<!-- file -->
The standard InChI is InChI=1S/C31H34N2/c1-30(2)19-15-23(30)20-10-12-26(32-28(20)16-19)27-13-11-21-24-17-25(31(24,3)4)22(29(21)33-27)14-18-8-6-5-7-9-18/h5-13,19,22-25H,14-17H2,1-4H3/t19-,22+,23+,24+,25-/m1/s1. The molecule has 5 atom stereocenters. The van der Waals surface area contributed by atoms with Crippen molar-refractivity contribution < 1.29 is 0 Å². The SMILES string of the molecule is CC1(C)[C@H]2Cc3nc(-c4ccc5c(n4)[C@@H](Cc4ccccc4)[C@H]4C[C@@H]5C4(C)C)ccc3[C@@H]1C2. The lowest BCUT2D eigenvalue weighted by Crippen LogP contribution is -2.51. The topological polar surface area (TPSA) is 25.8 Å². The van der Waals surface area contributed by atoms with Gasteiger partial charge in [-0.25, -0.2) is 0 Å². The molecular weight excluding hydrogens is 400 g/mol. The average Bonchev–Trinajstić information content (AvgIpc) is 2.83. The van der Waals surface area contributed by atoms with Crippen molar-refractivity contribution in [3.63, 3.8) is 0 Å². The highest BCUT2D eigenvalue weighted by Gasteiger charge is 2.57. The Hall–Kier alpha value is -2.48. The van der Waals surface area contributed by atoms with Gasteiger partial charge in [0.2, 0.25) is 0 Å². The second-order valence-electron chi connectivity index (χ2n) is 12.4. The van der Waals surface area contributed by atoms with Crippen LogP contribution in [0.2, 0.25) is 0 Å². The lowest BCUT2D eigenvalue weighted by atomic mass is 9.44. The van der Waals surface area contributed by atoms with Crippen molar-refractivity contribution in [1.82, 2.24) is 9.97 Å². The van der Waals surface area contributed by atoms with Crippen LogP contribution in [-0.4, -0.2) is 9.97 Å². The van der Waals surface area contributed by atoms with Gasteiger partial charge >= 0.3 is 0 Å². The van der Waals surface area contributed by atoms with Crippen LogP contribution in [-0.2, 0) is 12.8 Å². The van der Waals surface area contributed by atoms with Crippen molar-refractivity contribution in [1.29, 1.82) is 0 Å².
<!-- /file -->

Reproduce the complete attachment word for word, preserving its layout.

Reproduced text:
The standard InChI is InChI=1S/C31H34N2/c1-30(2)19-15-23(30)20-10-12-26(32-28(20)16-19)27-13-11-21-24-17-25(31(24,3)4)22(29(21)33-27)14-18-8-6-5-7-9-18/h5-13,19,22-25H,14-17H2,1-4H3/t19-,22+,23+,24+,25-/m1/s1. The molecule has 5 atom stereocenters. The van der Waals surface area contributed by atoms with Crippen molar-refractivity contribution < 1.29 is 0 Å². The SMILES string of the molecule is CC1(C)[C@H]2Cc3nc(-c4ccc5c(n4)[C@@H](Cc4ccccc4)[C@H]4C[C@@H]5C4(C)C)ccc3[C@@H]1C2. The lowest BCUT2D eigenvalue weighted by Crippen LogP contribution is -2.51. The topological polar surface area (TPSA) is 25.8 Å². The van der Waals surface area contributed by atoms with Gasteiger partial charge in [-0.25, -0.2) is 0 Å². The molecular weight excluding hydrogens is 400 g/mol. The average Bonchev–Trinajstić information content (AvgIpc) is 2.83. The van der Waals surface area contributed by atoms with Crippen molar-refractivity contribution in [3.63, 3.8) is 0 Å². The highest BCUT2D eigenvalue weighted by Gasteiger charge is 2.57. The Hall–Kier alpha value is -2.48. The van der Waals surface area contributed by atoms with Gasteiger partial charge in [0.2, 0.25) is 0 Å². The second-order valence-electron chi connectivity index (χ2n) is 12.4. The van der Waals surface area contributed by atoms with Crippen LogP contribution in [0.2, 0.25) is 0 Å². The lowest BCUT2D eigenvalue weighted by atomic mass is 9.44. The van der Waals surface area contributed by atoms with Crippen molar-refractivity contribution in [1.82, 2.24) is 9.97 Å². The van der Waals surface area contributed by atoms with Crippen LogP contribution in [-0.4, -0.2) is 9.97 Å². The van der Waals surface area contributed by atoms with Gasteiger partial charge >= 0.3 is 0 Å². The van der Waals surface area contributed by atoms with Crippen LogP contribution in [-0.2, 0) is 12.8 Å². The van der Waals surface area contributed by atoms with Crippen molar-refractivity contribution in [1.29, 1.82) is 0 Å².